After they enjoyed dinner, one of the boys came up to her and, with heartfelt emotion, told her, “You said, ‘We’re all family.’ That meant so much to me.”

His response means a lot to Cardwell whose mission is to, in her words, “take kids that are in danger of slipping through the cracks” and help them to one day become productive citizens in the community and lead successful lives.

“These kids want to feel normal and not be labeled,” Cardwell said. “It’s tough enough to be in the system and live in a group home. These kids come with a lot of baggage. They’ve had some awful things happen to them — abuse, neglect, abandonment — and they’ve made some poor choices in their lives. We have a lot of layers to work through, but we’re working to fit those puzzle pieces back together.”

Like many of her Cincinnati Branch contemporaries, Cardwell married and had children (two sons) soon after graduating high school. Possessing an interest in social work, she later attended Northern Kentucky University and Xavier, but life’s responsibilities got in the way and she left school before attaining her bachelor’s degree.

Appreciating the importance of education, Cardwell enrolled in the Cincinnati Branch’s accelerated organizational leadership program in 2005 after WC accepted her previous college credits and mapped out her path to graduation over the subsequent 18 months.

While in school at WC, tragedy visited Cardwell’s family when her foster son was murdered.

“We had this young man move into our home and he was shot and killed — it’s still hard to tell this story,” she said. “After that happened, I knew I wanted to do something that would help prevent a tragedy like this.”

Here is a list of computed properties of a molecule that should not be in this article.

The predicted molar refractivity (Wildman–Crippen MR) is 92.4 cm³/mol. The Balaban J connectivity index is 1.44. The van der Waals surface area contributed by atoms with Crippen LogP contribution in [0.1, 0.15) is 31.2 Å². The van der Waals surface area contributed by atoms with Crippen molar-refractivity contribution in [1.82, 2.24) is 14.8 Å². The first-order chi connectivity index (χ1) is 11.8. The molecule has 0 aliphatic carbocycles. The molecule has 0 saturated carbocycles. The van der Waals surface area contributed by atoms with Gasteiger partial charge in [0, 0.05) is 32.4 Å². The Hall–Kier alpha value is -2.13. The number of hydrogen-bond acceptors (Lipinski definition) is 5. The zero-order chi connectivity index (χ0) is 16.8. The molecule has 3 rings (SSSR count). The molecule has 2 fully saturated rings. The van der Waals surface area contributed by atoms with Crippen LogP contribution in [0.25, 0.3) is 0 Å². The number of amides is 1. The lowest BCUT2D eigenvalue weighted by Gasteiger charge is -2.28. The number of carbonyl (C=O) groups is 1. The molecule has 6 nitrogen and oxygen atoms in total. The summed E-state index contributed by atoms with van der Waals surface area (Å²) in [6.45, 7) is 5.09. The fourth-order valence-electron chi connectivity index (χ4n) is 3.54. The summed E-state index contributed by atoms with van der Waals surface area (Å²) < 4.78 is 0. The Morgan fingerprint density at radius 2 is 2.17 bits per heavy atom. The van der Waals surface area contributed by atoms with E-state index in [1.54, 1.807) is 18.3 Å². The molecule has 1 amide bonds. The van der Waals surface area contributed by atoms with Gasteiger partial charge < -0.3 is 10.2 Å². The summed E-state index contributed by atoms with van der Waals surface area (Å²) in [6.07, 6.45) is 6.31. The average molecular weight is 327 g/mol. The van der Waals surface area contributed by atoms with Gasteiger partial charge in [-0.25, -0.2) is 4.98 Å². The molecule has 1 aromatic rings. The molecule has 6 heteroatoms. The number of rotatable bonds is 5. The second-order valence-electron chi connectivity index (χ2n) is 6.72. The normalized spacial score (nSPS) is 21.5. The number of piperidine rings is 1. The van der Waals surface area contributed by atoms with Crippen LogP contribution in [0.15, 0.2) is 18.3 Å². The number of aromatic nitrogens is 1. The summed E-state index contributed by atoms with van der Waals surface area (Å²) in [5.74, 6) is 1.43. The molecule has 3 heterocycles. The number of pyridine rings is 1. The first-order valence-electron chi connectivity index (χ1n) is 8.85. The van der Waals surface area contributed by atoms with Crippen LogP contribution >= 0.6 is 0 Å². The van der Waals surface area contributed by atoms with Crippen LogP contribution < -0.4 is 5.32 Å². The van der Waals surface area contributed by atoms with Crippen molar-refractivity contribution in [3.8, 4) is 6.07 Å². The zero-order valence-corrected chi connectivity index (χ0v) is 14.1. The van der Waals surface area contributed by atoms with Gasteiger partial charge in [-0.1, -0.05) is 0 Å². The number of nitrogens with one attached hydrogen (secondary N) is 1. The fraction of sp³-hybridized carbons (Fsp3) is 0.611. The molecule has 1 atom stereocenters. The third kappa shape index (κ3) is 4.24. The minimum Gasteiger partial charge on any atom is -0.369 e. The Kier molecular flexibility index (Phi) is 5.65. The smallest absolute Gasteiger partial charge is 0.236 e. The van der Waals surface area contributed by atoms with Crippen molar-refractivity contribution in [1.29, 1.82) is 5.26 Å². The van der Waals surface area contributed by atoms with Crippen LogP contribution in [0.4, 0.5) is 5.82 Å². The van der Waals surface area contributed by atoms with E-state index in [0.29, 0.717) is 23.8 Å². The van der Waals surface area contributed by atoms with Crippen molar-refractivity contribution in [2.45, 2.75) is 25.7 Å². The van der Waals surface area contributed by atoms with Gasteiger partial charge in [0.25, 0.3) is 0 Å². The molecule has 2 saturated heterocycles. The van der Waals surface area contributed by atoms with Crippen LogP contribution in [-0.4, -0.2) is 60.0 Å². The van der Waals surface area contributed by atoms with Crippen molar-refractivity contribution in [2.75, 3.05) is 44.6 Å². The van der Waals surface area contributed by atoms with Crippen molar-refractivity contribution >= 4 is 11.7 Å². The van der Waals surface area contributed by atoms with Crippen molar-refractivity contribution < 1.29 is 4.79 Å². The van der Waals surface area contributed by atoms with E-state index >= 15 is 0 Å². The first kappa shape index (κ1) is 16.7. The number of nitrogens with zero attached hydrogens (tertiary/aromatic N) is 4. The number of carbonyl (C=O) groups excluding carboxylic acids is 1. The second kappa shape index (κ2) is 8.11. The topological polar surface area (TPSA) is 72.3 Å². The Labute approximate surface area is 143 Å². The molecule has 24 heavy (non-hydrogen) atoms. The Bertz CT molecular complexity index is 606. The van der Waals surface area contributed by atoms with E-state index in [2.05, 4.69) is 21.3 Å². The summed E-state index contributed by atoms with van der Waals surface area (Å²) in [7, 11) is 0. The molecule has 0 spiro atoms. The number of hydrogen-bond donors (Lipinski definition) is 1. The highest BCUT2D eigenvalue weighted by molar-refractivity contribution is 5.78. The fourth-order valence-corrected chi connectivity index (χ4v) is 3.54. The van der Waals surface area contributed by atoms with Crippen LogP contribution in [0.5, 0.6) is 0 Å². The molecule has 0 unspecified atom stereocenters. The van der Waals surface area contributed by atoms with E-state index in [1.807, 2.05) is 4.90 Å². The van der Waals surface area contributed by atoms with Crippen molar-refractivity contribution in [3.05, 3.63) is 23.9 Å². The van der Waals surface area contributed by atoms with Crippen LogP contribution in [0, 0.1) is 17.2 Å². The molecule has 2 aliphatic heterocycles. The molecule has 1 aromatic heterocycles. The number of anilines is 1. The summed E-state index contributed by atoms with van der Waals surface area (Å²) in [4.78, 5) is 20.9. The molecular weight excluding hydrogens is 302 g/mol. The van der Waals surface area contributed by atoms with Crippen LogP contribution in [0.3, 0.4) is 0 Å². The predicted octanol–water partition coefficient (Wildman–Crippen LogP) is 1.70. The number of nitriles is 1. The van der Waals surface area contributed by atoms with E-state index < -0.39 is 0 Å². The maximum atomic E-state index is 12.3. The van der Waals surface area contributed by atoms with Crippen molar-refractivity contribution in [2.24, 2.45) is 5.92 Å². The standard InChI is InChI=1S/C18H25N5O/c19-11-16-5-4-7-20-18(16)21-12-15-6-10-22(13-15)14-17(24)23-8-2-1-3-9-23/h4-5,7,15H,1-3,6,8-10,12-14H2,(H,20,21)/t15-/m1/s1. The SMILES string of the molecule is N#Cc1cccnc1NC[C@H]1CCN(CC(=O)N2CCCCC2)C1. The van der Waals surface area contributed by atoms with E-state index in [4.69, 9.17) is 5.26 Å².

Her husband, Leroy, CLYS’s co-founder that is now in law enforcement, had experience working at a group home, so he had insight into the positives and negatives the group home model has upon disadvantaged youth.

“I wanted to know how they went from a group home to trouble or prison,” she said. “We knew that, kids in group homes, was not like having family support, so I took that into consideration and started my own program.”

That’s where Wilmington College came into the picture. In addition to the support she received from those at WC upon her foster son’s death, she wanted her senior, capstone group project to address the interest she had in establishing an agency to deal with the problem.

“The other students were excited to work on it too,” she said. “It started as just an idea, but I use that capstone project to this day as my business plan. I’m grateful for Wilmington’s help in shaping what I’m doing today. I thoroughly enjoyed my professors and taking classes at Wilmington College.”

Changing Lives Youth Services has been up and running for five years. Ten teenagers reside at the main location with five more at a second home.

Lance Leicht ’16

Lance Leich


Lance attended Miami University and is close to attaining his bachelor’s degree. Wilmington makes sense for the working adult living in Cincinnati.

“One of my CPAs at Miami recommended Blue Ash. I feel attending Wilmington College is affecting my learning in a positive way. I feel I can participate in class, have access to my instructors and get immediate feedback — more personal attention and hands-on learning experiences.”

Stacey Roper ’14Stacey Roper

Business Administration/Management

The 2003 Cincinnati State graduate feels WC’s bachelor’s degree completion programs fit her educational ambitions perfectly. The seamless transition, program flexibility and opportunities for accelerated courses accommodated Stacey’s busy life.

“I decided, I needed to finish my degree and Wilmington made the transition easy. I went to small high school so I came from that one-on-one interaction that facilitates close relationships with faculty and staff — we work well together. I want you to know my name and I want to know yours. At Wilmington, we do.”